J. E. Seale's general store around1940
Source: MHHA archives
Prior to the Second World War, the store had its best years. Hardware, blankets, farm animal feed, apple barrels, molasses, salt cod and canned fruit were available. Dolly's doughnuts were said to be irresistible, and some people would visit her while shopping in hopes of being invited to taste some.
Morin-Heights resident Phyllis Probyn Buxton (1909-2007) described the store as follows: "To the right in Seale's store, on shelves behind a long counter, were rolls of fabric for shirts, dresses, aprons, dishcloths, and dry goods. Dick Brown, a tall figure, lounged about, and the shorter Jack McConnell was perched on a stool greeting friends and neighbours when they came to shop."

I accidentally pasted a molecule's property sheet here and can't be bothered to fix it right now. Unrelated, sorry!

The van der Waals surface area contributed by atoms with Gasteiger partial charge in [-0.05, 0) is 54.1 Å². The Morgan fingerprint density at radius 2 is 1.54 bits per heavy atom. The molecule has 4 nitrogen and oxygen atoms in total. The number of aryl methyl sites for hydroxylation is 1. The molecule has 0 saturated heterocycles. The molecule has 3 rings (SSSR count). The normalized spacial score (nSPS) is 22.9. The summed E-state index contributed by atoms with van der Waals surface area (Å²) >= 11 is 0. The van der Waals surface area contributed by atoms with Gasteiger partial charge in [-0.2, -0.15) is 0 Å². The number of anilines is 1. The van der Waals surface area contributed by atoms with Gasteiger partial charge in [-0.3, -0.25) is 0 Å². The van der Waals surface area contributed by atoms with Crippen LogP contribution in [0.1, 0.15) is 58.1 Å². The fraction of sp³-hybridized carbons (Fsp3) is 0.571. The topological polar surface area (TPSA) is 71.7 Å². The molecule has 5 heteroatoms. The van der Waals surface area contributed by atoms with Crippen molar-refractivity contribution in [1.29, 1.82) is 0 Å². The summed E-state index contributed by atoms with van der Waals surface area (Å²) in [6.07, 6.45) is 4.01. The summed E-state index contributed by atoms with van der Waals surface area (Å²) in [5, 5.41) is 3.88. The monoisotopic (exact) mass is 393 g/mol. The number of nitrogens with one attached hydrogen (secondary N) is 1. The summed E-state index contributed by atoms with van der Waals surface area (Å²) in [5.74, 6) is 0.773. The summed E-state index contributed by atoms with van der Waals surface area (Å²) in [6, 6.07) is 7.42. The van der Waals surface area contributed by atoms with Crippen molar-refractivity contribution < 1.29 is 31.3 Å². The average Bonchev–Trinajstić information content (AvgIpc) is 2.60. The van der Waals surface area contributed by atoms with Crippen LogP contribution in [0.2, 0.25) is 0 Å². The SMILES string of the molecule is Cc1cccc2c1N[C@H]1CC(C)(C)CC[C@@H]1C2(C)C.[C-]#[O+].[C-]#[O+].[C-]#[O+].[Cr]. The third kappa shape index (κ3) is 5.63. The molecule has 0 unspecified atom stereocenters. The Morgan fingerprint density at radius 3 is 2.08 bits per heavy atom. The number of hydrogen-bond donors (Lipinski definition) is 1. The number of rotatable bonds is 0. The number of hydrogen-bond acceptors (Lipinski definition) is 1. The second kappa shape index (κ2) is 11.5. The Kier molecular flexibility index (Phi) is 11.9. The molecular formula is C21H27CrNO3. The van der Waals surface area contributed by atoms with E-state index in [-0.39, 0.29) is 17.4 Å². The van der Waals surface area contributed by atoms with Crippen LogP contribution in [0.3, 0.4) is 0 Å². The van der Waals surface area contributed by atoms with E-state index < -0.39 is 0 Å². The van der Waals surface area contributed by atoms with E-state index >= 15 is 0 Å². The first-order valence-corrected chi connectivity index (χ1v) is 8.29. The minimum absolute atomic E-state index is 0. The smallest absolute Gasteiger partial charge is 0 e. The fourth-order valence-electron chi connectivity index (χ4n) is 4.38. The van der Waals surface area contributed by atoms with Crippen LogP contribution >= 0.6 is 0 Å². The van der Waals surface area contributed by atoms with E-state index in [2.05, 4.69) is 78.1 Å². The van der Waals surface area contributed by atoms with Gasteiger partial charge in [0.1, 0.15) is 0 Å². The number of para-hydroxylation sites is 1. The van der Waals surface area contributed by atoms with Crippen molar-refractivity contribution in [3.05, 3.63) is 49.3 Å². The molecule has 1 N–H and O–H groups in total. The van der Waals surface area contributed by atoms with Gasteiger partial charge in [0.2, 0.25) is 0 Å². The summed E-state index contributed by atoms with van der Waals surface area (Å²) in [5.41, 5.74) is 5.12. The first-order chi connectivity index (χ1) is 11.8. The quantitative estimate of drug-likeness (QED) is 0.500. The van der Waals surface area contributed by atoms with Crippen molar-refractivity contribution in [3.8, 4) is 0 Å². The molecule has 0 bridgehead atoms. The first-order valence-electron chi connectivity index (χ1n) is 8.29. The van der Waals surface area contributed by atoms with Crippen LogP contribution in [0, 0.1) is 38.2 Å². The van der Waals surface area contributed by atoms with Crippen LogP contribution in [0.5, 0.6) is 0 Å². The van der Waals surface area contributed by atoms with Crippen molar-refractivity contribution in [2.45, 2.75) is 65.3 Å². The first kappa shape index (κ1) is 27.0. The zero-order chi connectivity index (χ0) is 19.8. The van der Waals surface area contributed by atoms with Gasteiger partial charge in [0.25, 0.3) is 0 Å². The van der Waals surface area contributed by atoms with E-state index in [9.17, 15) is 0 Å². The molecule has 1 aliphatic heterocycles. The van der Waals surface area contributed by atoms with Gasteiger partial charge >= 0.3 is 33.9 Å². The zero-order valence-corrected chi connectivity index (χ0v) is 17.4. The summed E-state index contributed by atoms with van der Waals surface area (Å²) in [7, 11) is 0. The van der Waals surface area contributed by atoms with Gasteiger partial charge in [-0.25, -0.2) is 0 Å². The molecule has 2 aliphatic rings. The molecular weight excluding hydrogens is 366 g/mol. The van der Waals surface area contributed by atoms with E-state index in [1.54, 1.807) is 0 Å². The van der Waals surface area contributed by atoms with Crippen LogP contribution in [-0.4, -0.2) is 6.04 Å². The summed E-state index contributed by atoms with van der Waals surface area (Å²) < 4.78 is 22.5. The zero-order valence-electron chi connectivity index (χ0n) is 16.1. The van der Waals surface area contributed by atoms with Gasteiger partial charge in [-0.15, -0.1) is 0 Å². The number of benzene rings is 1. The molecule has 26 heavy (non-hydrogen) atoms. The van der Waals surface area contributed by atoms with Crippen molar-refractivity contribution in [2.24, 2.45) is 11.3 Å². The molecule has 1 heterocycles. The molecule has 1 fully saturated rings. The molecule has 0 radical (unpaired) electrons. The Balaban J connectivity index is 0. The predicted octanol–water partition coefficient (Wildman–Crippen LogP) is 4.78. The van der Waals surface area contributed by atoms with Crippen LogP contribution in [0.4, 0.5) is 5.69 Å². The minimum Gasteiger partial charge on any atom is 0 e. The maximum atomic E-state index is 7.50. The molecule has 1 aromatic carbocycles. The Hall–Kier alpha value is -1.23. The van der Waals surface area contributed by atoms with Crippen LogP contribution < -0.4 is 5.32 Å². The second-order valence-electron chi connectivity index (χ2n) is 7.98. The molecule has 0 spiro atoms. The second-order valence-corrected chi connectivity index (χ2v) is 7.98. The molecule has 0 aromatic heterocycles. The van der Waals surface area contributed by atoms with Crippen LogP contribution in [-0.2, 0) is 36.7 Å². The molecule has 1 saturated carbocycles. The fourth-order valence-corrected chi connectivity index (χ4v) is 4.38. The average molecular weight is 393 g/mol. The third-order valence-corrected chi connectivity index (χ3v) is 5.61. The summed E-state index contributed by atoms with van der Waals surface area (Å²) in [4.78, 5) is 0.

"To the left was a similar counter with the coffee grinder, a weighing machine and a massive cash register. Underneath the counter and shelves were bins filled with flour, sugar and other staples. Between the counters was a row of large clear-lidded boxes for sugar cookies and crackers sold by the pound."
"At the back of the store was a raised area. To the left was an open office where Mr. Seale or Norman Rogers, the manager, kept the books and received the salesmen. To the right, a door led to the shed for storing hay and grain, shingles and roofing."
"Joseph Seale's General Store in the 1920s and 1930s was the focal point of Morin-Heights, helping so many people during the Depression-era, dispensing hope and friendship to the community, and filling me with warm memories of the past, but not forgotten."